# 8.4 Modeling cell assemblies  (Page 7/9)

 Page 7 / 9

## Network size and patterns

In the simulations there will be 50 E-cells and 50 I-cells. The Network will be "trained" to encode assemblies by running the weight producing algorithm on a set of patterns, each which represents a cell assembly (remember weights are only produced between the E-cells initially). There will be 8 patterns that contain 8 E-Cells in each. Each "event" or pattern will carry equal significance when the weighting algorithm runs. To help visualize the patterns look at the diagram below.

## Parameters for cells

Below are tables with parameter that are given exactly from A Lansner and E Fransen.

 Parameter E-Cell I-Cell ${V}_{leak}$ (mV) -50 -70 ${G}_{core}$ 0.04 0.0638 ${G}_{m}$ Soma $\left(\mu S\right)$ 0.0032 0.0016 ${C}_{m}$ Soma $\left(nF\right)$ 0.032 0.016 ${G}_{m}$ $\left(\mu S\right)$ Dentrites 0.0096 0.0096 ${C}_{m}$ Dentrites $\left(nF\right)$ 0.288 0.288 ${V}_{Na}$ 40 50 ${G}_{Na}$ $\left(\mu S\right)$ 1.0 1.0 ${V}_{K}$ -70 -90 ${G}_{K}$ $\left(\mu S\right)$ 0.5 1.0 ${V}_{Ca}$ 150 150 ${G}_{Ca}$ $\left(\mu S\right)$ 0 0 ${G}_{K\left(Ca\right)}$ $\left(\mu S\right)$ 0.0017 0.01 ${\rho }_{AP}$ (mV ${}^{-1}$ ms ${}^{-1}$ ) 4 0.013 ${\delta }_{AP}$ ms ${}^{-1}$ .075 .02
 m h n q p A (mV ${}^{-1}$ ms ${}^{-1}$ ) 0.2 0.08 0.02 0.08 0.7 (ms ${}^{-1}$ ) $\alpha$ B (mV) -40 -40 -15 -25 C (mV) 1 1 0.8 1 17 A (mV ${}^{-1}$ ms ${}^{-1}$ ) 0.06 0.4 0.04 0.005 0.1 (ms ${}^{-1}$ ) $\beta$ B (mV) -49 -36 -40 -20 C (mV) 20 2 0.4 20 17
 m h n q A (mV ${}^{-1}$ ms ${}^{-1}$ ) 0.2 0.08 0.02 0.08 $\alpha$ B (mV) -30 -30 -21 -15 C (mV) 1 0.2 0.2 1 A (mV ${}^{-1}$ ms ${}^{-1}$ ) 0.06 0.4 0.02 0.005 $\beta$ B (mV) -38 -26 -18 -10 C (mV) 20 0.2 0.2 20
 ${V}_{syn}$ Excitatory 0 $mV$ ${V}_{syn}$ Inhibitory -85 $mV$ $s$ variable ${G}_{syn}$ E to E (AMPA) ${w}_{ij}$ x ${w}_{E2E}$ ${G}_{syn}$ E to I (AMPA) ${w}_{ij}$ x ${w}_{E2I}$ ${G}_{syn}$ I to E ${g}_{I2E}$ ${G}_{NMDA}$ E to E ${G}_{syn}$ x ${w}_{NMDA}scalar$ ${\rho }_{NMDA}$ E to E ${G}_{syn}$ x ${\rho }_{NMDA}scalar$ ${\delta }_{NMDA}$ $m{s}^{-1}$ .02

## Remaining parameters

There are a few parameters that remain to be given values. A Lanser and Fransen do not give exact values for these unknown parameters, but instead a desired range for EPSP's (Excitatory Post Synaptic Potentials) that the parameters help determine. By experimenting with a single neuron we can find the ideal range for these unknown parameters. Hence, we can then scale the resulting Weights from the algorithm so they are mapped to the ideal range. We need an overall weighting scale constant for connections from E to E cells (AMPA), ${w}_{E2E}$ . A weighting scale constant for E to I cells, ${w}_{E2I}$ Also, a scale general conductance constant for all I to E connections, ${g}_{I2E}$ . The NMDA connections will be proportional to the AMPA weight but scaled by a constant ${w}_{NMDA}scalar$ . The influx parameter ${\rho }_{NMDA}$ for the $\left[C{a}_{NMDA}\right]$ pool is also proportional to the AMPA weight. Lastly, the binary variable $s$ needs to be given a time duration to stay active for. This time duration may be chosen different for each type of connection class as well (meaning E to E, E to I, and I to E).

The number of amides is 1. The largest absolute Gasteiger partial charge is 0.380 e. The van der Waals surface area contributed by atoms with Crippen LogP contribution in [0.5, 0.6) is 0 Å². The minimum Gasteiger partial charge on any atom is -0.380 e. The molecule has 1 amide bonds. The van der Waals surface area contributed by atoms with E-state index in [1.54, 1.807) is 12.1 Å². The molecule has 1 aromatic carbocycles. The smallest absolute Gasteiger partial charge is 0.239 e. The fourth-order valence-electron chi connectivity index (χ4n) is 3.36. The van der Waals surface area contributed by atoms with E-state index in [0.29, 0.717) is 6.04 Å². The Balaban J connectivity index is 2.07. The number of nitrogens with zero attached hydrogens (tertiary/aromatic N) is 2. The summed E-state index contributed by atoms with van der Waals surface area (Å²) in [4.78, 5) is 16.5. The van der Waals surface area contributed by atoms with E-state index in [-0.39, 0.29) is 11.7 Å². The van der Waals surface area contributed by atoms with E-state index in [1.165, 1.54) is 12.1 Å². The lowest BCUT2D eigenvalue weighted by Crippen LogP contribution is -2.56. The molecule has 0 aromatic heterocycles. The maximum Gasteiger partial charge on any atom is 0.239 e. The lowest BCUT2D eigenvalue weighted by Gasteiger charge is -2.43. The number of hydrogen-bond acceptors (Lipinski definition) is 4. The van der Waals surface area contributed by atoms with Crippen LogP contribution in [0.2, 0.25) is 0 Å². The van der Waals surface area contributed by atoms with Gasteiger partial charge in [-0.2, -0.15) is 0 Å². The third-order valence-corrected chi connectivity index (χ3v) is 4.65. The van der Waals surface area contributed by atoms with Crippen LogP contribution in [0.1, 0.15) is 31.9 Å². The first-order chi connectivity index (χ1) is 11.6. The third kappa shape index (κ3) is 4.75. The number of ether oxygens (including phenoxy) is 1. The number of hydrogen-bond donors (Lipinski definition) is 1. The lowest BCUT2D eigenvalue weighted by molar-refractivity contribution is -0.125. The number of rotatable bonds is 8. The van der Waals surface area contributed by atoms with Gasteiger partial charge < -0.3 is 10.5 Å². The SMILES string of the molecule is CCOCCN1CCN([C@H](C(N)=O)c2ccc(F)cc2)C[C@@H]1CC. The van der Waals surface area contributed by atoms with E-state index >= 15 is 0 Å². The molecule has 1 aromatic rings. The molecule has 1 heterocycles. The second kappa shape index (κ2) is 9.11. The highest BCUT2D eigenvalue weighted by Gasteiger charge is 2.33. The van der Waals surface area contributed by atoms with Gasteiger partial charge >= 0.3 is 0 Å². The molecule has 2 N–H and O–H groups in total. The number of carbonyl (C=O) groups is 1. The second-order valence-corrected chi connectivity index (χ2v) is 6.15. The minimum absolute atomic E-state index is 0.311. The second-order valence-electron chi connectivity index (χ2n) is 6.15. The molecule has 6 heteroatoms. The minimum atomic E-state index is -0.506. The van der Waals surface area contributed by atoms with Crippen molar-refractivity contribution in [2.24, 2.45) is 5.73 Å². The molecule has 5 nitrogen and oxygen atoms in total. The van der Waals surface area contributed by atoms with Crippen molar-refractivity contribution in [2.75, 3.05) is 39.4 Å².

Most of these unfixed variables relate to the strength of connections between cells and the EPSPs or IPSPs they create. The reason they won't be fixed for all different size simulations is that the values should vary according to size of the networks and assemblies. For instance, if we model on large networks that have large assemblies we would desire that a cell would require synaptic input from more cells in order to fire, than when the network is small. By picking these numbers accordingly we will be able to roughly determine how many cells of an assembly need to be firing in order to fully activate the assembly.

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